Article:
You remember how I used blue pea flowers to play with anthocyanins? I thought I’d tell you a bit more about them.
Clitoria Ternatea is named after the female anatomy – which made a bunch of people clutch their pearls – and the Ternate island in Indonesia. Perhaps because of the fight over its designation, we can find it under many different names such as :
- blue pea flowers, butterfly pea or pigeon wings in English
- liane de ternate, pois bleu, pois papillon, clitorie de ternate in French
- conchita azul, papito, zapatico de la reina in Spanish
It is a perennial herbaceous plant that grows as a vine in tropiqual equatorial Asia.
Its roots are traditionally used as fabric dye and its flowers are used as food colorants, most often to prepare blue teas and rice. It is also widely used as a herbal medicine to treat imbalances in the central nervous system but also as an analgesic, antidiabetic and even local anesthesic. Flower infusions are used to prepare an antiinflammatory eyewash too.
That is quite a lot of possible uses which were all validated by scientific studies. Indeed, clitoria ternatea has got a wide range of secondary metabolites like triterpenoids, flavonol glycosides, steroids and anthocyanins and thus a just as wide range of properties.
As for cosmetic formulation, studies have shown that aqueous extracts retain their antioxidant activity and that such extracts are therefore a valuable anti-oxidant inclusion in cosmetic products.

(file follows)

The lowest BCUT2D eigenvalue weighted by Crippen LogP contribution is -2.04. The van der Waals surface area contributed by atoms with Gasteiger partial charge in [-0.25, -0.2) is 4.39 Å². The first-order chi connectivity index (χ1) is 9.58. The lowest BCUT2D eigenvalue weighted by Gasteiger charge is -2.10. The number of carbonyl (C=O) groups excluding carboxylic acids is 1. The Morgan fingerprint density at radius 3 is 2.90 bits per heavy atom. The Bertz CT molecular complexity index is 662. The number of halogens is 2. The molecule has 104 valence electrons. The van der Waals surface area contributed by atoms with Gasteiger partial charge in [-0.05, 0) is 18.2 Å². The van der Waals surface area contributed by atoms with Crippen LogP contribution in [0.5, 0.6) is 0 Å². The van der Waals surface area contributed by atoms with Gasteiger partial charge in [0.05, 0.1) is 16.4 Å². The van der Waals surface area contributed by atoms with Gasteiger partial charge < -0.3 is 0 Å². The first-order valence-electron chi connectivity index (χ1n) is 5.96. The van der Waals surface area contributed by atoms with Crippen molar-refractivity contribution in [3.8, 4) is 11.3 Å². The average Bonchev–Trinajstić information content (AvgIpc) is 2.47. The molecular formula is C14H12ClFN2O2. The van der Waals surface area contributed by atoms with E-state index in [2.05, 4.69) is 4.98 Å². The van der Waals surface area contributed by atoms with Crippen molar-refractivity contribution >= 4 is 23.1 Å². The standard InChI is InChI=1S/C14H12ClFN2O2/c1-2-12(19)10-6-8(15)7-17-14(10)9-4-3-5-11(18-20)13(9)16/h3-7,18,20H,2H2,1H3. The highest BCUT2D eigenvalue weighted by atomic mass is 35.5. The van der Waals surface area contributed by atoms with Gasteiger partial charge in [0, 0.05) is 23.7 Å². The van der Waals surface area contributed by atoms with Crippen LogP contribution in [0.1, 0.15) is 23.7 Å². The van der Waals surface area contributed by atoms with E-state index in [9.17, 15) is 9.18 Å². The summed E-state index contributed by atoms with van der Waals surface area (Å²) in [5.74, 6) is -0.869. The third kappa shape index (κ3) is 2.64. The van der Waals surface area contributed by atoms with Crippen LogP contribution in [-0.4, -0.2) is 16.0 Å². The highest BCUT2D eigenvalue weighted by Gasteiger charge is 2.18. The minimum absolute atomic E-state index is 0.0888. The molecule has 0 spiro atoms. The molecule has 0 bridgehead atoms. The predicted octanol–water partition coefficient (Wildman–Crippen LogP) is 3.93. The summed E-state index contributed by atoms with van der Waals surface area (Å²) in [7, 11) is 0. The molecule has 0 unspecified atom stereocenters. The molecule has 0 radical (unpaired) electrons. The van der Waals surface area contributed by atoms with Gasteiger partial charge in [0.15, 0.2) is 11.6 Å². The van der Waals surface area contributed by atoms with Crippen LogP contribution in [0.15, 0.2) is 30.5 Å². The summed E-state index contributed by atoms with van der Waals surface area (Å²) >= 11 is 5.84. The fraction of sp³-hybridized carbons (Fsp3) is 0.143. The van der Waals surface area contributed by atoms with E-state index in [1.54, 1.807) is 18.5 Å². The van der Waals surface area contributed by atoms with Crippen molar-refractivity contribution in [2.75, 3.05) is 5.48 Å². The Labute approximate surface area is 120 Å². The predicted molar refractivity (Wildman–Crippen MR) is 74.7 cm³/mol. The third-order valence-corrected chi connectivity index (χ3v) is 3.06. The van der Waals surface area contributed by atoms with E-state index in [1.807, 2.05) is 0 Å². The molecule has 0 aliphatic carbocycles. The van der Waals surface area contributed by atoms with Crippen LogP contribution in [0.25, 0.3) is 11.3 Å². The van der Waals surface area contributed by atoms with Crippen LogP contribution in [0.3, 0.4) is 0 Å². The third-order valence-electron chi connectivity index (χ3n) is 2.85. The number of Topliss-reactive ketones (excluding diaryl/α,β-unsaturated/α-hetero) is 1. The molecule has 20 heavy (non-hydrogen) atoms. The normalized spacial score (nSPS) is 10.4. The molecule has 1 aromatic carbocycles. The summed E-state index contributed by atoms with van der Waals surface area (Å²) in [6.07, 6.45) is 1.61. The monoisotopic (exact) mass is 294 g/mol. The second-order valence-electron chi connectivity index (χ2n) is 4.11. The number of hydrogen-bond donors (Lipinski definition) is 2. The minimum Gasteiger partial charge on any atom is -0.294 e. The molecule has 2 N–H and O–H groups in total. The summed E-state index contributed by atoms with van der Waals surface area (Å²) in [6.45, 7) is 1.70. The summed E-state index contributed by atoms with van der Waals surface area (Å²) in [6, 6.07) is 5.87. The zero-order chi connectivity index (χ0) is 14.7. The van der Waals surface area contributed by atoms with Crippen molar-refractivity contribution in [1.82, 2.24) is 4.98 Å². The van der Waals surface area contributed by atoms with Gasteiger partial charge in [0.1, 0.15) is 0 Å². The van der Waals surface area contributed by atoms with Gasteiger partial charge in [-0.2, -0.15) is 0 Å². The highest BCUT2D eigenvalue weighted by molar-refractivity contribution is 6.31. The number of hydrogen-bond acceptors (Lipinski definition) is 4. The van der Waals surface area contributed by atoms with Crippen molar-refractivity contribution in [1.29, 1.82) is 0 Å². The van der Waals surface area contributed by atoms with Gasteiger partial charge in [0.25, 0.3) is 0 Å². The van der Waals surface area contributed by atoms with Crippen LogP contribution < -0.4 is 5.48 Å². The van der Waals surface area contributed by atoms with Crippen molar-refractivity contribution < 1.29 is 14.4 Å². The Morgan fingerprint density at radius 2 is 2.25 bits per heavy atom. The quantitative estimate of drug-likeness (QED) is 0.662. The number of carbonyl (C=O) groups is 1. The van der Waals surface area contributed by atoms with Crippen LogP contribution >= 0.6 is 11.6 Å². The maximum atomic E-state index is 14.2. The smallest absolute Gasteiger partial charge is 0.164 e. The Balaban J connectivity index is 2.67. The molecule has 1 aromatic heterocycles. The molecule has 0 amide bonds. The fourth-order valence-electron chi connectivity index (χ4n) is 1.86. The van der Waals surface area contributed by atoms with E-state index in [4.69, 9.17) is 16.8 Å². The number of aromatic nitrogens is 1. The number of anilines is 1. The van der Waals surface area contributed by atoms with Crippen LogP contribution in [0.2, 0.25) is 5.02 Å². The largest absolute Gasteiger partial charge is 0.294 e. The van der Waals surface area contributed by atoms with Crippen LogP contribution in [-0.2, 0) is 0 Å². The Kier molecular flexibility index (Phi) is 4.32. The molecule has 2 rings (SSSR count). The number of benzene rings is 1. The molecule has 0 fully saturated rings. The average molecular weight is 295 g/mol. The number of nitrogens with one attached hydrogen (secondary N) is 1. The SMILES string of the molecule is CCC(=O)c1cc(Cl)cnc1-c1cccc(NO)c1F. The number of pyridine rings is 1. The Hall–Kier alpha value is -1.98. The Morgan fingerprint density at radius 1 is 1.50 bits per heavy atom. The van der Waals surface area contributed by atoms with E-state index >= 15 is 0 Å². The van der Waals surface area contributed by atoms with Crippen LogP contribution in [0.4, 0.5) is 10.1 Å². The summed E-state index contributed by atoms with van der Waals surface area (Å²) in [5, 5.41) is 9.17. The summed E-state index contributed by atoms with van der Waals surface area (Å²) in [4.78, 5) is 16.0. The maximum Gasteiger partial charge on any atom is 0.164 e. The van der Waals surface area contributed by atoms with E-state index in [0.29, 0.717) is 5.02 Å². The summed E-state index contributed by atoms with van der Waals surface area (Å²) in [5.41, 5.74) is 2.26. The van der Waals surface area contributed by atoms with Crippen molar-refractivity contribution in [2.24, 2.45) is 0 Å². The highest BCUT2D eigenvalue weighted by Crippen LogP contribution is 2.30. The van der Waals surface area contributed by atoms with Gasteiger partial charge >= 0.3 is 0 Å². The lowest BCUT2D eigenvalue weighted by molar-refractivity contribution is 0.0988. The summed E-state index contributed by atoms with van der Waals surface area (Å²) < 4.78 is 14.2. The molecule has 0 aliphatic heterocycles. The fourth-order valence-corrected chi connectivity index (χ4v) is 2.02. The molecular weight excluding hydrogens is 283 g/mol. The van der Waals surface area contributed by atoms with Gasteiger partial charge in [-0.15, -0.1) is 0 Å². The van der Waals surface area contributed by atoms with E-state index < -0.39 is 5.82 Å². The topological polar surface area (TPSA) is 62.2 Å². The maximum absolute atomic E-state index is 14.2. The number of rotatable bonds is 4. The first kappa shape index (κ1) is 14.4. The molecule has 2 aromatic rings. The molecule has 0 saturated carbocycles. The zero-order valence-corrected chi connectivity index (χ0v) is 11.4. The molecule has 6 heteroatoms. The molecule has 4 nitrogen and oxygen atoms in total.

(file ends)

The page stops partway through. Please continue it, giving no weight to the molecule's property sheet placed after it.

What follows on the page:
So, if we try do detail a bit this anti-oxidant activity, this would provide some interesting claims :
- Free radicals scavenging.
- Slowdown of the inflammatory process that leads to tissue damage through transepidermal water loss and tensil strength.
- Slowdown of photoageing.
Now, what to do with my pretty flowers? Again, many possibilities.
I tried in a lavender/oat gel cleanser and the result is visually very nice but I can’t help feeling like I’m wasting poor innocent flowers in a rince-off product. What do you think?
I finally opted for experimenting with mask formulas because blue = water = hydration = hydrating mask. The gel mask is obviously the best visual option.
I like the idea of an eye gel too but I want to think a bit more about the preservative system. In the meantime, I’ll be scavenging free radicals on my face while sipping blue tea.
What would you experiment with?
N Maity et al. Indian J Pharmacol 44 (5), 584-587. Standardized Clitoria Ternatea Leaf Extract as Hyaluronidase, Elastase and Matrix-Metalloproteinase-1 Inhibitor.
Phytother Res. 2009 Nov;23(11):1624-5. doi: 10.1002/ptr.2832. The antioxidant activity of Clitoria ternatea flower petal extracts and eye gel. Kamkaen N(1) .
J Ethnopharmacol. 2008 Dec 8;120(3):291-301. doi: 10.1016/j.jep.2008.09.009. Epub 2008 Sep 20. The Ayurvedic medicine Clitoria ternatea–from traditional use to scientific assessment.
Wikipediea – Clitoria Ternatea
www.nature.jardin.free.fr – Clitoria Ternatea
www.merveilleusechiang-mai.com – Clitoria Ternatea0 Like